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1st Earth-Size Exoplanet In 'Habitable Zone' [merged]

exoplanets habitable zone kepler-186f kepler nasa

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#1    Waspie_Dwarf

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Posted 17 April 2014 - 10:05 PM

NASA's Kepler Discovers First Earth-Size Planet In The 'Habitable Zone' of Another Star


www.nasa.gov said:

Using NASA's Kepler Space Telescope, astronomers have discovered the first Earth-size planet orbiting a star in the "habitable zone" -- the range of distance from a star where liquid water might pool on the surface of an orbiting planet. The discovery of Kepler-186f confirms that planets the size of Earth exist in the habitable zone of stars other than our sun.

While planets have previously been found in the habitable zone, they are all at least 40 percent larger in size than Earth and understanding their makeup is challenging. Kepler-186f is more reminiscent of Earth.

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#2    taniwha

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Posted 17 April 2014 - 10:30 PM

That is remarkable,  I wonder how long the day on this planet is and how many moons it has.  These two factors alone could tell us how Earthlike they really are.



#3    Waspie_Dwarf

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Posted 17 April 2014 - 10:37 PM

View Posttaniwha, on 17 April 2014 - 10:30 PM, said:

These two factors alone could tell us how Earthlike they really are.
Why?

"Space is big. Really big. You just won't believe how vastly, hugely, mind-boggingly big it is. I mean, you may think it's a long way down the street to the chemist, but that's just peanuts to space." - The Hitch-Hikers Guide to the Galaxy - Douglas Adams 1952 - 2001

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#4    Waspie_Dwarf

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Posted 17 April 2014 - 10:48 PM


Kepler Discovers First Earth size Planet in the Habitable Zone of Another Star

NASA's Kepler Space Telescope has discovered the first validated Earth-size planet orbiting in the habitable zone of a distant star, an area where liquid water might exist on its surface. The planet, Kepler-186f, is ten percent larger in size than Earth and orbits its parent star, Kepler-186, every 130 days. The star, located about 500 light-years from Earth, is classified as an M1 dwarf and is half the size and mass of our sun.

For more information about this discovery, please visit http://www.nasa.gov/kepler
For more information about NASA Ames, please visit http://www.nasa.gov/ames

Credit: NASA Ames Research Center

Source: NASA - Multimedia

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#5    taniwha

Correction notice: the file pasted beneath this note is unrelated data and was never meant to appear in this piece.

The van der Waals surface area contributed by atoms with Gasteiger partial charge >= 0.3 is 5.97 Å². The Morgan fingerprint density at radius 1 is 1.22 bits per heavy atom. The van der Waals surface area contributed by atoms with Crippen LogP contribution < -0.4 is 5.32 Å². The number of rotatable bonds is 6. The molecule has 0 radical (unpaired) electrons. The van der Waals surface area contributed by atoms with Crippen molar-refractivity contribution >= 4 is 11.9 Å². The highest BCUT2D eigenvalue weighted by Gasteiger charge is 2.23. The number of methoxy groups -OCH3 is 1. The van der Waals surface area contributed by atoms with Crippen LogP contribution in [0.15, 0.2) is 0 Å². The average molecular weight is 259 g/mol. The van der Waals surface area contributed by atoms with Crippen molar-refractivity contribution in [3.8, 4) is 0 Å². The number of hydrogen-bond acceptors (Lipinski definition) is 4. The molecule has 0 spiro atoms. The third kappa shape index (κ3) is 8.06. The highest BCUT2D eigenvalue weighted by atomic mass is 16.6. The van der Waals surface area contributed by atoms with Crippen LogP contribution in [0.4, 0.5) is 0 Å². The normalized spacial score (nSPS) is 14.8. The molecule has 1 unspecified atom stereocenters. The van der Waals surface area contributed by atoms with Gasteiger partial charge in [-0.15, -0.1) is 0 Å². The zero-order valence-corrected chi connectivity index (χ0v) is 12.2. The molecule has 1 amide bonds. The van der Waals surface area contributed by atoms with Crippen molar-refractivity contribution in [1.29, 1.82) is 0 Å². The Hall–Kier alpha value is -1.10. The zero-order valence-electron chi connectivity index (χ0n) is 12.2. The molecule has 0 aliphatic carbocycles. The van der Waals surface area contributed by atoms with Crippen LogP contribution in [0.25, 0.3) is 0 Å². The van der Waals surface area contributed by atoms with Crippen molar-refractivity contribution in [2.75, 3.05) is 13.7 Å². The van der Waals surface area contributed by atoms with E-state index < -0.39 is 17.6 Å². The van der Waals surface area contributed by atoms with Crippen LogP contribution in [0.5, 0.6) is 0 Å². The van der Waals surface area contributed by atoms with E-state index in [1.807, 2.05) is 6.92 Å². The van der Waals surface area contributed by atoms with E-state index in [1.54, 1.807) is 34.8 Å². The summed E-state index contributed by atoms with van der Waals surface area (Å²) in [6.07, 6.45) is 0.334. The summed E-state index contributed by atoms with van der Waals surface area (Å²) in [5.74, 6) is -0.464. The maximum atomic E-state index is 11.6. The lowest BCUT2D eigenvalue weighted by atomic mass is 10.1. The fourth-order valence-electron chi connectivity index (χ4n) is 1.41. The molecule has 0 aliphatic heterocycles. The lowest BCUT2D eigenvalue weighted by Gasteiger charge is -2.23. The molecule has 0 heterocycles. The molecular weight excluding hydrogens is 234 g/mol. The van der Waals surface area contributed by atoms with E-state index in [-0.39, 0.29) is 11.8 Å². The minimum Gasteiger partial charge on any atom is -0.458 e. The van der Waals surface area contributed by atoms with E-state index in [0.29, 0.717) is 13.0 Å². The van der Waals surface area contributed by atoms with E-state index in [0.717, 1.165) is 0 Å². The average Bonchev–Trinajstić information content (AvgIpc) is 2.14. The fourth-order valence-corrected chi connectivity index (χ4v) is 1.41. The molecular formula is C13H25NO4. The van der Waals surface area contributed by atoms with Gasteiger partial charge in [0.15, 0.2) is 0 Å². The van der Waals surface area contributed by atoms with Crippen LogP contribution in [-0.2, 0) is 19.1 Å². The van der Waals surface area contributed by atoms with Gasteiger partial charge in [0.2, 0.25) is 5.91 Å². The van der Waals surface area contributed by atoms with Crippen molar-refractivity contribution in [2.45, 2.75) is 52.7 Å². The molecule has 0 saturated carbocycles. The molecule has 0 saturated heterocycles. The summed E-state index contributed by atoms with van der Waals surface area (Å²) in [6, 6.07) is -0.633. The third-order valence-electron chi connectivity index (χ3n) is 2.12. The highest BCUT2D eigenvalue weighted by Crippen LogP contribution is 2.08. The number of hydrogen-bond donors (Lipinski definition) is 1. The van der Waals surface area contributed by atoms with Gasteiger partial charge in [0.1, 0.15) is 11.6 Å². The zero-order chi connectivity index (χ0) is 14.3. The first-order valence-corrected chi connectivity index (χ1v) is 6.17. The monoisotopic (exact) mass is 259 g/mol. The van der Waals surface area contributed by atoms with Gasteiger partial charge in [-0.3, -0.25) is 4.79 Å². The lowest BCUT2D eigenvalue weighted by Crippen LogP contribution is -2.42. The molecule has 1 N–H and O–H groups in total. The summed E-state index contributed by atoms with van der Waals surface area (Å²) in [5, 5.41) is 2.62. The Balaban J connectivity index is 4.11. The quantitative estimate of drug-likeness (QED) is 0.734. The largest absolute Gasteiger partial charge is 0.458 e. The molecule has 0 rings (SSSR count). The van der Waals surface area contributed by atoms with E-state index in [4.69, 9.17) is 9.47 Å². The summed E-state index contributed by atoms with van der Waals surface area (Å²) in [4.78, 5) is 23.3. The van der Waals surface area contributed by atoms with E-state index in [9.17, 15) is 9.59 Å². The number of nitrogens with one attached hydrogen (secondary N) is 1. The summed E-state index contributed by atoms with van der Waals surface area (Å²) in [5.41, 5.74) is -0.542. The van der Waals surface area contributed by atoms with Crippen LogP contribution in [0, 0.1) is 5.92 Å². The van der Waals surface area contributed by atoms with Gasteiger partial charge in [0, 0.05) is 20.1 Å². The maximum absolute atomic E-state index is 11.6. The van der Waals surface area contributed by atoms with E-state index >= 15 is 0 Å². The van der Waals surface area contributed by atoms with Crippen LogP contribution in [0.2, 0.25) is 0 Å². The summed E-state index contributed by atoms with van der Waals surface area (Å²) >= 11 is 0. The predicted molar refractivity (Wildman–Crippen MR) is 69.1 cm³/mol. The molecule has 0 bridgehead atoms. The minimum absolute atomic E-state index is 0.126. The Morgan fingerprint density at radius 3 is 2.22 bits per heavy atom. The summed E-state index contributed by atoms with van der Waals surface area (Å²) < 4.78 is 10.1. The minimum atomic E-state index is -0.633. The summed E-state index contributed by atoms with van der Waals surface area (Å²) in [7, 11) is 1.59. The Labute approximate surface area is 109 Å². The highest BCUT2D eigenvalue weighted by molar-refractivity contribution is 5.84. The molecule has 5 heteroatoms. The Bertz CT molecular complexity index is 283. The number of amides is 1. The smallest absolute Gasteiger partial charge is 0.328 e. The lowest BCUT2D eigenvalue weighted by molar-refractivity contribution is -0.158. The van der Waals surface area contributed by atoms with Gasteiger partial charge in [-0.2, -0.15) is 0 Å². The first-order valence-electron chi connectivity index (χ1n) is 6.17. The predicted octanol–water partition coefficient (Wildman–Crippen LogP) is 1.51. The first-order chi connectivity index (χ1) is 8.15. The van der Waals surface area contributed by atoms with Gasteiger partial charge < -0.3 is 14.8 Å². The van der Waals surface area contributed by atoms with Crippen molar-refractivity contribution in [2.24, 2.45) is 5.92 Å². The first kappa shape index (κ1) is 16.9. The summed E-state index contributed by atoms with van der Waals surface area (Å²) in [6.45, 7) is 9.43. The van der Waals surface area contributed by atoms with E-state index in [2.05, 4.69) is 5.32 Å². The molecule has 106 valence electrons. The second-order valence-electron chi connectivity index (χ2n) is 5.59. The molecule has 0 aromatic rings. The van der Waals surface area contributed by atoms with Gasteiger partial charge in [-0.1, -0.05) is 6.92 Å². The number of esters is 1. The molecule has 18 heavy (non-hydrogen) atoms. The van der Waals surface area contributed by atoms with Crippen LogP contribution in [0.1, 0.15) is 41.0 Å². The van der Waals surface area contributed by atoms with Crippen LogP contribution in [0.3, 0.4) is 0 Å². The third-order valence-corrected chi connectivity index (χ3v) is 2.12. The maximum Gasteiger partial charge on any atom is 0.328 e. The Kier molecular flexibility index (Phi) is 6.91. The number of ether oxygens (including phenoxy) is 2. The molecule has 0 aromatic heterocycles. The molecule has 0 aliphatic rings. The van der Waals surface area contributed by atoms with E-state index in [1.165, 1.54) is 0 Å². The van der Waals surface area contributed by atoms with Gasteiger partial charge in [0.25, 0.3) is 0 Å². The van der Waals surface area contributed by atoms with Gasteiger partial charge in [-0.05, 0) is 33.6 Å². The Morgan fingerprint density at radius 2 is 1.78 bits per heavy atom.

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Posted 17 April 2014 - 10:49 PM

View PostWaspie_Dwarf, on 17 April 2014 - 10:37 PM, said:


Why?

Because of how day and night combine to influence and induce life.  We already know from its sun that it has a day but what can we say of its night?


#6    Waspie_Dwarf

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Posted 17 April 2014 - 11:08 PM

View Posttaniwha, on 17 April 2014 - 10:49 PM, said:

Because of how day and night combine to influence and induce life.
This is meaningless!

Would you like to give some details? Why is the length of day important? Do you realise that the length of Earth's day has not always been 24 hours?
Why is the number of Moons important?

View Posttaniwha, on 17 April 2014 - 10:49 PM, said:

We already know from its sun that it has a day but what can we say of its night?
This is not just meaningless, it's nonsense!!

Do you actually know what night is? Do you not realise that any planet in orbit around a star must have day AND night? Even a tidally locket planet will have one side in constant day and one side in constant night.

"Space is big. Really big. You just won't believe how vastly, hugely, mind-boggingly big it is. I mean, you may think it's a long way down the street to the chemist, but that's just peanuts to space." - The Hitch-Hikers Guide to the Galaxy - Douglas Adams 1952 - 2001

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#7    taniwha

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Posted 17 April 2014 - 11:39 PM

View PostWaspie_Dwarf, on 17 April 2014 - 11:08 PM, said:


This is meaningless!

Would you like to give some details? Why is the length of day important? Do you realise that the length of Earth's day has not always been 24 hours?  Why is the number of Moons important?

If you are right and I suppose you are,  then it is you who is supposing that life existed during those times.  Cruicially I am meaning differences by hours of days and not merely seconds or minutes.  Do you not suppose the moon has not always been there as well?

Quote